Sunday, August 4, 2013

Exposé: potlucks

Many moons have passed since my last entry. 

So many moons, in fact, that the last school year has set and a brand new one has risen.  Like the legend of the phoenix.
Making this transition during the past week has been abrupt and unforgiving, which is understandable under normal circumstances.  But then I remember that I missed an entire moon during the return flight from the U.S. … and I silently moon over my jetlagged self.

Oh, the U.S.  I miss it only sometimes.  But I miss my family always.  And I will never get used to certain things here in India.  I used to think I would never get used to things like this:
"still not used to it... will not stop taking pictures"
^ taken from Facebook post on August 31, 2012 ^

Captioned words officially eaten.

My curiosity is no longer roused by these Curious Little Georges.  Instead of snapping shots of banana-wielding beasts, I actually find myself more focused on developing loaves of banana bread.  My life has become such that a successful baking experiment trumps an exotic, experimental animal species. 

“Why not just give up on banana bread, freak?”... you might ask.
“You can go without it for another year, fatass”… you might think.

But can I?  Can I, really?!  Because I say that this process is not a selfish preoccupation or an obsessive manifestation; it is a social necessity stemming from the looming entity that is…

Because I’ve recently reentered the teaching mindset, allow me to unmask the term’s etymology:

The term potluck comes from the traditional practice (not that it's entirely unknown among us moderns) of never throwing anything away. Meal leftovers would be put into a pot and kept warm, and could be used to feed people on short notice. This practice was especially prevalent in taverns and inns in medieval times, so that when you showed up for a meal, you took the "luck of the pot."
This info came from—how much more legit can you get?—but it might read better as:

This practice is especially prevalent in Woodstock staff housing at all times, meals, and occasions… even the special occasion of occasionlessness… so that when you show up for a meal, you are expected to bring something goddamn delicious.  From scratch.
The problem is that my pot is never lucky, and there's certainly no skill involved.

I think people are starting to catch on to this, probably because I always bring the same item, which is actually not banana bread.  I haven’t yet made a piece with a passably solid consistency, though I may have discovered a fifth state of matter.  No—the only thing I can carry into a potluck with confidence is my hummus, so there’s at least an 81% chance that hummus will be my chosen contribution at any given event.  Even if that event is a Cinco de Mayo party:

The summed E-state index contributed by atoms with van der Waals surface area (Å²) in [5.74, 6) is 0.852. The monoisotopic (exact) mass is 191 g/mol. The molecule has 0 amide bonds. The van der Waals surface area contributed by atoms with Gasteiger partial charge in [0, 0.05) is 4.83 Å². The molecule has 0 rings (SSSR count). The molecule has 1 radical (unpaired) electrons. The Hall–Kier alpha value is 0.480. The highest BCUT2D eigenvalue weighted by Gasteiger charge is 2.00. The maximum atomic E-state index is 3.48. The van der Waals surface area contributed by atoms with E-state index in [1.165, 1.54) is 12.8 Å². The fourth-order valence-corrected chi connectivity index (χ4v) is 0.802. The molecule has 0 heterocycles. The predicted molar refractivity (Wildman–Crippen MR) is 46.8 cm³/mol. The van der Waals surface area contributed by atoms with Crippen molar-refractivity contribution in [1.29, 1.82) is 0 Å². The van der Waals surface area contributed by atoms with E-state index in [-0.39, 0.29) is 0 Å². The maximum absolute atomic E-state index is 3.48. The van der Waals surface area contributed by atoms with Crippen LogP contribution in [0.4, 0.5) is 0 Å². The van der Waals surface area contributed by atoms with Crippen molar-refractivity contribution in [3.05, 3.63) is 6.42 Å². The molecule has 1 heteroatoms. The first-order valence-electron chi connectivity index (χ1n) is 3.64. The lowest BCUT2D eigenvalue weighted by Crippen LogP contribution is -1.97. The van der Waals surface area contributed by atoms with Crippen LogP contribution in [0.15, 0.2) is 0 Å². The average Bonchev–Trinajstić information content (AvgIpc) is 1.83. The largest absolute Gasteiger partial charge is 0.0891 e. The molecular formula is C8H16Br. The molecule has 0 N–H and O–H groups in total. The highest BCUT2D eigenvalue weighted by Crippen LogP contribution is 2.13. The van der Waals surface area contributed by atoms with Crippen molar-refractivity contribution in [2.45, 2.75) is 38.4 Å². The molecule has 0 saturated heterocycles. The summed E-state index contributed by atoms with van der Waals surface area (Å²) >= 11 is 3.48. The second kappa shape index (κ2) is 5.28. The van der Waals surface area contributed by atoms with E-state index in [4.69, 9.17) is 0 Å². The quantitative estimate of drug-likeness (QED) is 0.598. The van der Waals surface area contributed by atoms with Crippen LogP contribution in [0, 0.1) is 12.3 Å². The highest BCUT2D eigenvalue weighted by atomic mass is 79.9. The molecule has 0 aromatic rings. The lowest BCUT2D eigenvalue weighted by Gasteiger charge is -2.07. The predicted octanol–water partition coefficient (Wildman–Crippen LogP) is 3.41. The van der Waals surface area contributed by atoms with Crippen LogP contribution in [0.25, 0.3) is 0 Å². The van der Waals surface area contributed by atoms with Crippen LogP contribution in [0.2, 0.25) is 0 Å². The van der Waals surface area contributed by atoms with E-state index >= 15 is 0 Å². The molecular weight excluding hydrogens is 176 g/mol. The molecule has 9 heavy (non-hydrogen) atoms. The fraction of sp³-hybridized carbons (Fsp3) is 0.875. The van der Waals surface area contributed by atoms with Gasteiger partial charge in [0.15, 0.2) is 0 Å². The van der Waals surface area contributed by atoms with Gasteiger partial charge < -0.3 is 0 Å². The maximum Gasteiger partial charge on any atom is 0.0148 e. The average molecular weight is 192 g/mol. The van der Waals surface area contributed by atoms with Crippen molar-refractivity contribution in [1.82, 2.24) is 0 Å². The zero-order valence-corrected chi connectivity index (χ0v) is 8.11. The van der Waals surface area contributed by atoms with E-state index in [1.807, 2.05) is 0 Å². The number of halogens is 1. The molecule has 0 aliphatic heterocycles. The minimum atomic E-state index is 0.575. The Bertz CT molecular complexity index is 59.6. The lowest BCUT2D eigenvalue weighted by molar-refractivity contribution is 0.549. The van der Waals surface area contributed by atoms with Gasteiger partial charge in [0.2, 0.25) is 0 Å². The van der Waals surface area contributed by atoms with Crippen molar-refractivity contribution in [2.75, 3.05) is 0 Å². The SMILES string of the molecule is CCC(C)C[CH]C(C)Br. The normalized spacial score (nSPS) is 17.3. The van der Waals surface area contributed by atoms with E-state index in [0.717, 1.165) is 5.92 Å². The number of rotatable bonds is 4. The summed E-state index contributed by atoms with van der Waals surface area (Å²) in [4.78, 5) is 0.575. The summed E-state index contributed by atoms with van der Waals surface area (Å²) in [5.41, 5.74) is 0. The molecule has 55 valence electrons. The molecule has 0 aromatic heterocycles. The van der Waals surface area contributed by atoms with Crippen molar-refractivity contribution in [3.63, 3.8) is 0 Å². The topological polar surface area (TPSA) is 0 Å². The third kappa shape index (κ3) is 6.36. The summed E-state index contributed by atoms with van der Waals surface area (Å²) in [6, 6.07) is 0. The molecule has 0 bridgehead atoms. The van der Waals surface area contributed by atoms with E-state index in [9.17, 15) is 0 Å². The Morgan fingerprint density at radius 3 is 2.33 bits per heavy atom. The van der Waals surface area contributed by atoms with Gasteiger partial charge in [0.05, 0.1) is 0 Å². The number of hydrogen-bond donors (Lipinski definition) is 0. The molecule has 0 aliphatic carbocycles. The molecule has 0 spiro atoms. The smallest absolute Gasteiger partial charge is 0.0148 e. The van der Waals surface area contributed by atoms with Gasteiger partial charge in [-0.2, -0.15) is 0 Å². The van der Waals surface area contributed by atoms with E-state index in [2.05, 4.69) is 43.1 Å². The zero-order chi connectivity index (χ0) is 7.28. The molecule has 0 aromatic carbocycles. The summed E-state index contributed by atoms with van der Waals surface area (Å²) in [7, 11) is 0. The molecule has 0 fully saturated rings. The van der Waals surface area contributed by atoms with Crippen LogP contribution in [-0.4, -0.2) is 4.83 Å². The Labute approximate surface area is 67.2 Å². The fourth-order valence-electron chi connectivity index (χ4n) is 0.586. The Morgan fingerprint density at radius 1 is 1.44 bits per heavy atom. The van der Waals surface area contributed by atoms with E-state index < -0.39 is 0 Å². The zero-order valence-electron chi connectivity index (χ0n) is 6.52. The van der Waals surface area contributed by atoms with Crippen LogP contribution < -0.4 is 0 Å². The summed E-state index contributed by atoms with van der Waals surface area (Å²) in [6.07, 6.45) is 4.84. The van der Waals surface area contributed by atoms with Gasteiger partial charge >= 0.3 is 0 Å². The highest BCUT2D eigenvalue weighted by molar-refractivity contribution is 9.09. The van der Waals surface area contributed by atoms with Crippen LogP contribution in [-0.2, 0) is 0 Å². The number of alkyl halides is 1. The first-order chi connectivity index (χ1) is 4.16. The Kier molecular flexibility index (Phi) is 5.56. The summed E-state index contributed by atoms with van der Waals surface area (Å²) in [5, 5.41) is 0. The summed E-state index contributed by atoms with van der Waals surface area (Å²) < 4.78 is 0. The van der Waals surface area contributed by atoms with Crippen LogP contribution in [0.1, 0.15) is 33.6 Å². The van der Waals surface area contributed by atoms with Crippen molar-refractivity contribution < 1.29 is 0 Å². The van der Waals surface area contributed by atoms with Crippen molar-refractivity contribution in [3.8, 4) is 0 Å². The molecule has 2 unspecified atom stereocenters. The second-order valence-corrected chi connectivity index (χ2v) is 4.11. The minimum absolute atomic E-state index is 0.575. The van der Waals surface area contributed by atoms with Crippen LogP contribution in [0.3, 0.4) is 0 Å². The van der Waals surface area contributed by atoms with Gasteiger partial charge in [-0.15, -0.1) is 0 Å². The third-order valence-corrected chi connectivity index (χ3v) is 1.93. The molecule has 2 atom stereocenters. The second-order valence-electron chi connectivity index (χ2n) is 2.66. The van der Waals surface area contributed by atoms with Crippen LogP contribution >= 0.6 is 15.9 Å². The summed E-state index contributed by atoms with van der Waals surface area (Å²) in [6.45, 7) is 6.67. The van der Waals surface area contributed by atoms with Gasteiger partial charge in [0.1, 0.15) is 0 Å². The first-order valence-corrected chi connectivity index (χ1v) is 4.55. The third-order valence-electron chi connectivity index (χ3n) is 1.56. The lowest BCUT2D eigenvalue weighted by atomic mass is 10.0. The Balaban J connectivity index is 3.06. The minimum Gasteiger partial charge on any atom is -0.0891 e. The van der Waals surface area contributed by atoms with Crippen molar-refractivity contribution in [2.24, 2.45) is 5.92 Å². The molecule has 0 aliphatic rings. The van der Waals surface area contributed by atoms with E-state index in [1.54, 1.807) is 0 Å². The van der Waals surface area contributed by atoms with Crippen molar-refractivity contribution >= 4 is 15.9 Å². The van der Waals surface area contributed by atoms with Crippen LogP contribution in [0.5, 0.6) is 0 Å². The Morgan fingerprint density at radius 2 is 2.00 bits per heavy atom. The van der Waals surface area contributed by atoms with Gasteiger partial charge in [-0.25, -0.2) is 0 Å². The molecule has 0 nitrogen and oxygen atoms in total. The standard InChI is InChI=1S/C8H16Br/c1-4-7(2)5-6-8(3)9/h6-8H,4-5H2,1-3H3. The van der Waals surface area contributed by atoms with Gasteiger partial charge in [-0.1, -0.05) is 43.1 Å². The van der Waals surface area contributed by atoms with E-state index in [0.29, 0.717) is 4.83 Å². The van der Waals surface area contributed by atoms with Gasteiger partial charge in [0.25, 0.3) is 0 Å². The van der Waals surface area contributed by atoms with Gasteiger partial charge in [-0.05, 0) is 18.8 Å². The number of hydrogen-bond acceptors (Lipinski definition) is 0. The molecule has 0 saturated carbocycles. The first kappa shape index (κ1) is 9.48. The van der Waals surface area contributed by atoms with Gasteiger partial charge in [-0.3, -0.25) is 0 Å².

"Whatcha channa bring to the potluck this weekend"

No one prepared me for this.

I was warned about the monkeys.  I was aware of the meager salary.  I was ready to face the relentless monsoon.  Hell, I was even told to bring a baseball glove. (<WTF?!)  But the onslaught of potlucks?  The merciless drone of pressure cookers, aptly named, that hiss a steady reminder of your incompetence? 
To make matters worse, you can’t pass off your cooking incompetence under the guise of a silly mistake or simple inexperience, because there’s always going to be another potluck.  And it’s probably going to be next weekend, so you’d better order some more tahini and lemon juice now.  And you’re probably going to be delivered lemon-lime juice, because who really knows if just plain lemon juice exists here?  I don’t.

Tangent over, fun game starting:  In order to prove that I am not cooking up a crock of shit, I am going to keep scientific track of how many potlucks I attend this school year.  Sounds simple, right?  One potluck, one point…eight potlucks, eight points… right?  WRONG.  The potluck is no simple creature.  There are shades to the potlucking culture that must be taken into account and, in doing so, be exposed. 

Because I’ve recently reentered the teaching mindset, allow me to unmask the official rubric:

2 points: A required potluck.  This potluck would be listed as an official event that I, as a teacher, would be expected to attend.  My very job may depend on a potluck of this caliber.
1.5 points: A holiday-themed potluck that a majority of staff attend.  Thanksgiving, Christmas, and the like.  It gets intense—was there an unspoken expectation to smuggle a gourmet pie in my carry-on?

1 point: A generic potluck.  You’re expected to bring something.  If you really mess it up (holla!) or just don’t go, you won’t get fired or blaspheme the birth of Christ.

This is a weird no-man’s land that deserves special consideration.  If someone invites you over but says you can bring something if you want, or that they will provide a few finger foods, a careful analysis of the host, the guest list, and the general tone of suggestion is necessary.  Much of this is intuitive and difficult to formally assess.  If I bring something and was right in doing so, I will give myself the point.  If I bring something but probably didn’t have to, I’ll concede and go with the half-point.
½ point: A Jack-in-the-Potluck.  You go to someone’s house, completely unsuspecting, but—surprise!—people bring stuff.  You lay low, eat very little, and immediately recheck your email invitation when you get home.  Sometimes you feel justified and sometimes you feel like a jackass.

The numerical results of this social experiment will be revealed at the end of the year.  I have already accrued 3 points. 

And with that, I leave you with a groundbreaking meme that encapsulates all that is wrong with my current cooking situation:

Special thanks to Claire for capturing my face in such a fascinating state of distortion, then labeling it.  And to Lindsay, for providing moral support (to Claire).

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